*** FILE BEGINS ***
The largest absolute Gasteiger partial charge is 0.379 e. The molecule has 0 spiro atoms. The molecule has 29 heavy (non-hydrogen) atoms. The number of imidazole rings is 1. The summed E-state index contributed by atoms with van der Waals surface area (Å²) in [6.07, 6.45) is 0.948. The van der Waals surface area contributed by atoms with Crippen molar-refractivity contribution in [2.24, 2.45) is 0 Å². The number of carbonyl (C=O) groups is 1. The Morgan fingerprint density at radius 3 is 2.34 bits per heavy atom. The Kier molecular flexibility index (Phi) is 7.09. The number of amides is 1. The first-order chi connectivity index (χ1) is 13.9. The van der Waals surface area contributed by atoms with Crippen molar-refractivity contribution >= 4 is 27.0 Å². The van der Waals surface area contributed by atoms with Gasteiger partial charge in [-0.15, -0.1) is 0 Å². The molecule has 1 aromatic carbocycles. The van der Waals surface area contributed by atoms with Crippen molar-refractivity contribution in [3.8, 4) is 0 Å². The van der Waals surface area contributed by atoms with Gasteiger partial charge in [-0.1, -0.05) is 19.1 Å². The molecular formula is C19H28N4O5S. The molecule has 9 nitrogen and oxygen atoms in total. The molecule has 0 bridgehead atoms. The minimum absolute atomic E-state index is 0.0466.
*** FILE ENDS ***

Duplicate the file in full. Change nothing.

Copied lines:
The largest absolute Gasteiger partial charge is 0.379 e. The molecule has 0 spiro atoms. The molecule has 29 heavy (non-hydrogen) atoms. The number of imidazole rings is 1. The summed E-state index contributed by atoms with van der Waals surface area (Å²) in [6.07, 6.45) is 0.948. The van der Waals surface area contributed by atoms with Crippen molar-refractivity contribution in [2.24, 2.45) is 0 Å². The number of carbonyl (C=O) groups is 1. The Morgan fingerprint density at radius 3 is 2.34 bits per heavy atom. The Kier molecular flexibility index (Phi) is 7.09. The number of amides is 1. The first-order chi connectivity index (χ1) is 13.9. The van der Waals surface area contributed by atoms with Crippen molar-refractivity contribution >= 4 is 27.0 Å². The van der Waals surface area contributed by atoms with Gasteiger partial charge in [-0.15, -0.1) is 0 Å². The molecule has 1 aromatic carbocycles. The van der Waals surface area contributed by atoms with Crippen molar-refractivity contribution in [3.8, 4) is 0 Å². The van der Waals surface area contributed by atoms with Gasteiger partial charge in [-0.1, -0.05) is 19.1 Å². The molecular formula is C19H28N4O5S. The molecule has 9 nitrogen and oxygen atoms in total. The molecule has 0 bridgehead atoms. The minimum absolute atomic E-state index is 0.0466.